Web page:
Message in a bottle from the 1980s, wandering the streets of New York with Jean-Michel Basquiat. The film Downtown 81 was shot before Basquiat’s big breakthrough, but it was not released until much later.

„Fairy tales can come true“, we are promised during the opening credits of „Downtown 81“. The story that is about to follow, the speaker goes on to say, may not be based on fact, but at the same time it is far from being untrue. The tale is set in 1980s New York, on the Lower East Side to be more precise, which at the time was still a rather adventurous neighborhood that only a few years earlier had been stirred up by the Punk scene. A short while before, in the early 1970s, the Hippie Punk David Peel had sung “We are from the Lower East Side, we don’t give a damn if we live or die.” Young “Jean” (Jean-Michel Basquiat) however no longer exudes this indifference.

Life has too much to offer. At the beginning of “Downtown 81” Jean-Michel awakens from a long slumber in a hospital. The doctor tells him “You’re cured,” yet we don’t find out what exactly ailed the protagonist. “Won’t see you again!” Jean hollers at the giggling nurses as he walks out of the hospital with a spring in his step and a clarinet in his hand.

A day in the life of Basquiat

“Downtown 81” can be best described as a kind of a-day-in-the-life-of movie: We track the young protagonist’s journey through town for an entire day. From the hospital in Upper Manhattan he makes his way on foot to the Lower East Side, meeting the model Beatrice (Anna Schroeder), whom he feels instantly drawn to, on the way; she gives him a ride to downtown Manhattan in her cabriolet. Upon arriving at home he encounters his landlord, who threatens to evict him for his rental arrears.

Oh boy, what a day!

The young artist hopes to get himself out of trouble by selling a painting he has produced himself. He walks the streets of New York, meeting famous personalities such as the graffiti artists Fab Five Freddy and Lee Quiñones, musicians including Deborah Harry and Arto Lindsay, and finds himself in clubs time and again, where we see extended scenes of live events by bands such as “Kid Creole and the Coconuts” or James White and the Blacks. In between he is also forced to go on a hunt for musical equipment that has been stolen from his band’s practice room, while looking out for model Beatrice in the meantime, with whom he hopes to be able to stay for a few nights. All of this leaves us thinking: Oh boy, what a day!

Strawling through the streets of NY with Basquiat

“Downtown 81” was shot in the winter of 1980/81, with Jean-Michel Basquiat just 19 years old and with his breakthrough in the arts scene yet to come. Screenplay writer and producer Glenn O’Brien made the young artist, who had previously been a guest on his television program “TV Party,” the lead of his film and based its narrative loosely on Basquiat’s life. It was originally to be titled “New York Beat” and young Jean’s story was simply meant to connect the elaborately filmed live performances that play a prominent role in the storyline.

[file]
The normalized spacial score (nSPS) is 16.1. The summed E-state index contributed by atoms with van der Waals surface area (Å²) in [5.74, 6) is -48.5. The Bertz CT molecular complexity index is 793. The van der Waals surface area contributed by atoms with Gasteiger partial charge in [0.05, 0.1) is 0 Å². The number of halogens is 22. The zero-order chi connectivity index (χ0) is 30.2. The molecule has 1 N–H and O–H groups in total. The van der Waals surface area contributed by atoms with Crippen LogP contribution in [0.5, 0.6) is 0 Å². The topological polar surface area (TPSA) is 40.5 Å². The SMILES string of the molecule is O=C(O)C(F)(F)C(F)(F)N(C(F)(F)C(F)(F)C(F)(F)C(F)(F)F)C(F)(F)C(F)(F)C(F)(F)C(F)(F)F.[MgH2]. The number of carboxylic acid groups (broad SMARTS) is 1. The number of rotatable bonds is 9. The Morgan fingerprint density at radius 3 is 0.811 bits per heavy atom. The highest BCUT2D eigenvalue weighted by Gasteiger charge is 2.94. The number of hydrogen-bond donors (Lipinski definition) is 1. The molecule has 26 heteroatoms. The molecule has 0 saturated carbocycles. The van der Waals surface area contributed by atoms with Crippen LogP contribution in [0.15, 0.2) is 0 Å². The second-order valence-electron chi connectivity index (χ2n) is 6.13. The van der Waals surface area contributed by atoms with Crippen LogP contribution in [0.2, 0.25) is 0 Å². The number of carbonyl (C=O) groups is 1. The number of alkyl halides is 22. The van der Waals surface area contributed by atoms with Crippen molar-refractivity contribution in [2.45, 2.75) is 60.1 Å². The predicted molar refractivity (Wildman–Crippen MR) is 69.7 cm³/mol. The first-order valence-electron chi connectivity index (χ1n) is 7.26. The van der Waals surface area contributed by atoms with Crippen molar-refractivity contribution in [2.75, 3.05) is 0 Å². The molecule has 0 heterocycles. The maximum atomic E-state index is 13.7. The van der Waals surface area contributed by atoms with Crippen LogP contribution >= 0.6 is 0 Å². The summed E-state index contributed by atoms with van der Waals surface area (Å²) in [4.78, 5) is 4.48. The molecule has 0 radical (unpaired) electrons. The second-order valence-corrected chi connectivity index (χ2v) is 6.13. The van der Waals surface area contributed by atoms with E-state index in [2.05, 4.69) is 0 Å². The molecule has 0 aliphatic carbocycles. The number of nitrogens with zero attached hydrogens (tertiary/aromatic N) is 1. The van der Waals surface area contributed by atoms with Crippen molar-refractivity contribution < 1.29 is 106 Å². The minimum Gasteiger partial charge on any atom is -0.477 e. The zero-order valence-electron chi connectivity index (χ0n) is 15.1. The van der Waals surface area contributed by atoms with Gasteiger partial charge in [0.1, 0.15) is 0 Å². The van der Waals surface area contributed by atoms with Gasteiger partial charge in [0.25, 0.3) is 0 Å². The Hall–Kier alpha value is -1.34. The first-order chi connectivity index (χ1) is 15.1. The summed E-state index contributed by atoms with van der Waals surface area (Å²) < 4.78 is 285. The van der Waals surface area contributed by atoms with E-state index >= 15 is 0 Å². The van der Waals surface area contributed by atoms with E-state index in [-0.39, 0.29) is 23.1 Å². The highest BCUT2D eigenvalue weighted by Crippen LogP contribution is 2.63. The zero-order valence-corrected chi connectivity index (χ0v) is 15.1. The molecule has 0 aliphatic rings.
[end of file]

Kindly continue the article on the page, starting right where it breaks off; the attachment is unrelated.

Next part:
Jean-Michel Basquiat and Glenn O’Brien at TV Party, Image via:

The film’s post-production took several years after shooting had been completed, and in the mid-1980s work on the movie was abandoned due to financial difficulties. In the end the post-production was only completed in 1999 by fashion designer Maripol Fauque, who had been director Edo Bertoglio’s girlfriend at the time of shooting. By that time all of the sound recordings made for the film, except those of the live music performances, had been lost, which meant that all of the dialogue needed to be retrospectively dubbed. The musician and poet Saul Williams then spoke Basquiat’s part over ten years after the artist’s death. The film was finally released in 2000 under the title “Downtown 81.”

A bottle post from the 80s

“Downtown 81” is first and foremost a fascinating and impressive contemporary document of the New York No-Wave years. Like a message in a bottle from the 1980s, it shows us a city that could not be further removed from Rudolph Giuliani’s New York of the 1990s, when the mayor’s law & order politics changed the face of the city forever. We hear a voiceover of Jean philosophizing “It can be a jungle and it can be a paradise, too” as he makes his way through the dilapidated Lower East Side.

It can be a jungle and it can be a paradise, too.

Jean-Michel Basquiat in Downtown 81
Edo Bertoglio, Jean-Michel Basquiat on the set of Downtown 81, 1980–81, © New York Beat Film LLC. By permission of The Estate of Jean-Michel Basquiat. Licensed by Artestar, New York. Photo: Edo Bertoglio

Despite the circumstances Basquiat, who had spent most of 1980 without a permanent place of residence in New York, took rather naturally to playing in “Downtown 81” the part of the artist he hadn’t quite yet become at this point in time. His fellow band member Michael Holman found it striking how the film prophesied Jean’s ascent to stardom without intending to do so. The paintings Basquiat made for the movie were some of his first artworks. After the wrap he sold one of them to Blondie singer Debbie Harry for just 100 dollars – in the film she plays a “fairy godmother”-type character who hands young Jean a suitcase full of money after a kiss. “Luck is really findable” the artist concludes, hardly surprised, in “Downtown 81.” And indeed, in real life Jean-Michel Basquiat would become an art-world star just a few months later.